‘History’ Archive

150 Years Later, People are Getting All Excited About the Confederate Flag June 27, 2015 No Comments

Recently, a young racist terrorist shot a bunch of people in one of Charleston’s historic black churches.  This kind of stuff happens.  But it has aroused a whole new controversy about the Confederate flag, a century and a half after the supposed country it represents was crushed!  Someone has recently proposed that a school in […]

Dynasties and All That June 16, 2015 No Comments

It will occur to the reader that I have been talking about dynasties and this and that without giving any clear background on them.  The time has come to clarify. DYNASTIES In case you don’t know, a dynasty is a period where all the kings, princes, or emperors descend from one ancestor, usually through the […]

What Kevin Starr Doesn’t Get About Small Towns July 9, 2014 No Comments

I have been enjoying Kevin Starr’s volume in his cultural history series, Golden Dreams: California in an Age of Abundance, 1950-1963.  It is a period of which I have some living memory, and I have heard of, or met, in my childhood a number of the characters in this book.  But I’m afraid he doesn’t […]

Why June 28, 2014, is a Really Big Anniversary June 26, 2014 No Comments

First of all, it is the 100th anniversary of the assassination of Archduke (i.e., Crown Prince) Franz Ferdinand in Sarajevo.  This led, of course, to the Great War and a series of wars and cold wars that lasted for much of the 20th century and in my view effectively brought ‘Christendom’ in the West, already very thin […]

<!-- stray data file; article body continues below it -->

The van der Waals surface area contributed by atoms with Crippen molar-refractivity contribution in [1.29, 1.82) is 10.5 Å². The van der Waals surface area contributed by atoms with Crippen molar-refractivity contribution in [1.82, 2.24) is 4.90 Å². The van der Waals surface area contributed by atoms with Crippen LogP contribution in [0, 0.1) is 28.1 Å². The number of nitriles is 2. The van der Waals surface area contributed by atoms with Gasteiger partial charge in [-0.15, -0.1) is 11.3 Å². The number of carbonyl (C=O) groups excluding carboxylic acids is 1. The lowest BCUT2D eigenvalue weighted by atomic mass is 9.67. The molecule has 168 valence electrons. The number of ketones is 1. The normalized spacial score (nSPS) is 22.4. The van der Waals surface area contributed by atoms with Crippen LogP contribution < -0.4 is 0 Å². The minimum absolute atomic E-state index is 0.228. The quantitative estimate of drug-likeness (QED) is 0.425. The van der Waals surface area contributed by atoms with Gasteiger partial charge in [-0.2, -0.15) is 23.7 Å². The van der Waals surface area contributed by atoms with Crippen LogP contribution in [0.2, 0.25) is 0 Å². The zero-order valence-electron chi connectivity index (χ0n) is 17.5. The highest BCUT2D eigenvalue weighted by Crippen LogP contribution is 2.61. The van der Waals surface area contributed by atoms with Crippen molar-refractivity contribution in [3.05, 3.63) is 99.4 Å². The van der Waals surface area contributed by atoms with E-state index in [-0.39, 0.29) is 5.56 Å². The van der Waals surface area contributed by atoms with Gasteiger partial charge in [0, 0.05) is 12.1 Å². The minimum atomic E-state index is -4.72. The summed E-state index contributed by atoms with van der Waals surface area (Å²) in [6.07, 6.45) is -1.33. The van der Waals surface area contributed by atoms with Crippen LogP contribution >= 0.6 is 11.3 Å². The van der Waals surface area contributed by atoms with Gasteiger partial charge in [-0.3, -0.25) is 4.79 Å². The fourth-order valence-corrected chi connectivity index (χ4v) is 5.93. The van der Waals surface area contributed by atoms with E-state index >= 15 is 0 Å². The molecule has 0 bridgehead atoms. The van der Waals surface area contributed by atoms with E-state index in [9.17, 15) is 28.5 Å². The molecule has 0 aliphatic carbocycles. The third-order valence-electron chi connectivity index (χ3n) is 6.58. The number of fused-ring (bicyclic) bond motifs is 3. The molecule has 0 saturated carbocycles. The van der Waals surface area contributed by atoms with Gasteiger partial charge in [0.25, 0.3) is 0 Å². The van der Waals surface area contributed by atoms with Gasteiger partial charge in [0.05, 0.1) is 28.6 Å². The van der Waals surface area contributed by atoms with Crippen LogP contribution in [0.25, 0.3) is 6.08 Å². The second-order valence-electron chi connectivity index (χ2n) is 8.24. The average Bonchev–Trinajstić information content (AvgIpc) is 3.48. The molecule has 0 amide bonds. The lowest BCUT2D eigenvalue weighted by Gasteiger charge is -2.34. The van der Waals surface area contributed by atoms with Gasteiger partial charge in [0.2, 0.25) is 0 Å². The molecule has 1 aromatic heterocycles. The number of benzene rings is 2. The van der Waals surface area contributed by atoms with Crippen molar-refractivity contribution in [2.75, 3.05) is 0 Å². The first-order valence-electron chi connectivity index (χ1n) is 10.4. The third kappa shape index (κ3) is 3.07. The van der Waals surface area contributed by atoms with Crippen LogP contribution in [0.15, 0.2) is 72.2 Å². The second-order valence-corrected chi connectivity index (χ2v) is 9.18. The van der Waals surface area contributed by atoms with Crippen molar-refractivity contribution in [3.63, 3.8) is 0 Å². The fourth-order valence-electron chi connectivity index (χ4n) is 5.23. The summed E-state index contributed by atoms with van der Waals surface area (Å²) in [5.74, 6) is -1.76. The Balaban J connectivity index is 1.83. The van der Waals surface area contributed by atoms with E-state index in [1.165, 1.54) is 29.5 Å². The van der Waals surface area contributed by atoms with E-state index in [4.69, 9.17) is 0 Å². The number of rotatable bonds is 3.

Spinning the War of 1812 October 6, 2011 No Comments

Canadian Blitzkrieg captures Detroit and Chicago! Toronto and Buffalo left in ruins! British intervene on Canadian side and capture Washington D.C.! Sounds like some kind of a fantasy novel, doesn’t it!  Well, it actually happened.  It was the War of 1812, and Americans don’t remember it much, though our National Anthem came out of it. […]

Learning from Francis Fukuyama August 10, 2011 2 Comments

I have finished Francis Fukuyama’s magnum opus, The Origins of Political Order, and as you might expect I like the way he cuts across traditional categories. Of course I have read his notorious The End of History and the Last Man, which became a laughingstock – somewhat unfairly.  I think his point is that under modern […]